STORYTELLING   PHOTOGRAPHY AND MEDIA

THEO

DERKSEN

A SELECTION

PRORA

 

Prora by Nazi Germany was built as a beach resort on the island of RĂ¼gen, Germany, which is known for its colossal Nazi-planned tourist structures. The enormous building complex is 4.5 kilometres (2.8 mi) in length, and was built between 1936 and 1939 as a Strength Through Joy (Kraft durch Freude or KdF) project.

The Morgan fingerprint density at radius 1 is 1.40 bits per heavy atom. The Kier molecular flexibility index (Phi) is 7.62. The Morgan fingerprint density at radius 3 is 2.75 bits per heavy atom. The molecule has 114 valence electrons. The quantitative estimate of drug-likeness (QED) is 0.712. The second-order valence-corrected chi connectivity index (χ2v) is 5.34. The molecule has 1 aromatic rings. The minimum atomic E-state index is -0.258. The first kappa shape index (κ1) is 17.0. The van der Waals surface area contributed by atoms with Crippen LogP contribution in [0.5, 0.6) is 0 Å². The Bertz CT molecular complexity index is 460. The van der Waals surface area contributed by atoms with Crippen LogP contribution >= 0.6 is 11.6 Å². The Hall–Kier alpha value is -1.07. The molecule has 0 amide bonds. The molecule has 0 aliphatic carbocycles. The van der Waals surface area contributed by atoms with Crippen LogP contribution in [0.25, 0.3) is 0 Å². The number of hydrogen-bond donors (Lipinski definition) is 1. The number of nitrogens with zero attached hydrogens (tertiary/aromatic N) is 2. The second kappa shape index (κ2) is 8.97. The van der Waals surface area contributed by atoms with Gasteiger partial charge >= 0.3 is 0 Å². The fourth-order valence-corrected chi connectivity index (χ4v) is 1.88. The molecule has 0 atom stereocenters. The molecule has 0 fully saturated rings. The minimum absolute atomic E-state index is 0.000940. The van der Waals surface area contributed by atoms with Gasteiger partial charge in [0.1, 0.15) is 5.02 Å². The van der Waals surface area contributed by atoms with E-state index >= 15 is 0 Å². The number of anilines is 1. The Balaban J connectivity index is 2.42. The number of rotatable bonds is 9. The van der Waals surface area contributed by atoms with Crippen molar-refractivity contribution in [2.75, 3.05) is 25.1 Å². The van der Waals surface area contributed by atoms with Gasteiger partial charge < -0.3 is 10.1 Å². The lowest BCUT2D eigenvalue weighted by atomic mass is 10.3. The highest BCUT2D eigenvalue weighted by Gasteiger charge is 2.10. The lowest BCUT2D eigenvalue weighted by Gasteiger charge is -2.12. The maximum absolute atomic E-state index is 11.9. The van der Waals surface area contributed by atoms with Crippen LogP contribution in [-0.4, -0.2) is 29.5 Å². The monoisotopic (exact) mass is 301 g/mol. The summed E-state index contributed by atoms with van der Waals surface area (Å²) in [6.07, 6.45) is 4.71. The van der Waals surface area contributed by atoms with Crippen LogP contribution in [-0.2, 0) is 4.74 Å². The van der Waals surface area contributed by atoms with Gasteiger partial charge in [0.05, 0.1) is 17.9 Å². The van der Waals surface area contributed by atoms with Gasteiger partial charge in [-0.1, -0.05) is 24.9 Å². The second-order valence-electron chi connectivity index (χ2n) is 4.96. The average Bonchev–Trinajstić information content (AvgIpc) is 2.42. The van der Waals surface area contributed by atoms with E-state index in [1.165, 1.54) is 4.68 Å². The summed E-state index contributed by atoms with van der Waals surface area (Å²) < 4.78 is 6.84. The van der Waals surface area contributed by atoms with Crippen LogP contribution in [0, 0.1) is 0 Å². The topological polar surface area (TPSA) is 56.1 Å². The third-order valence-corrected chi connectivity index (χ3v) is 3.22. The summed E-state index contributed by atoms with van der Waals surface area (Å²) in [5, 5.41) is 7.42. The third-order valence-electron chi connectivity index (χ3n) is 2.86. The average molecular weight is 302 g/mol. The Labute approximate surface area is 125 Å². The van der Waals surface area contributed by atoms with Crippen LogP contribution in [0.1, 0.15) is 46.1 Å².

Although the eight identical buildings were planned as a holiday resort, they were never used for this purpose. The complex has a formal heritage listing as a particularly striking example of Third Reich architecture.

 

Prora lies on an extensive bay between the Sassnitz and Binz regions, known as the Prorer Wiek, on the narrow heath (the Prora) which separates the lagoon of the Kleiner Jasmunder Bodden from the Baltic Sea. The buildings extend over a length of 4.5 kilometres (2.8 mi)[1] and are roughly 150 metres (160 yd) from the beach. The coast offers a long flat sand beach, which stretches from Binz to the ferry port. This beach was thus an ideal location for the establishment of a seaside resort.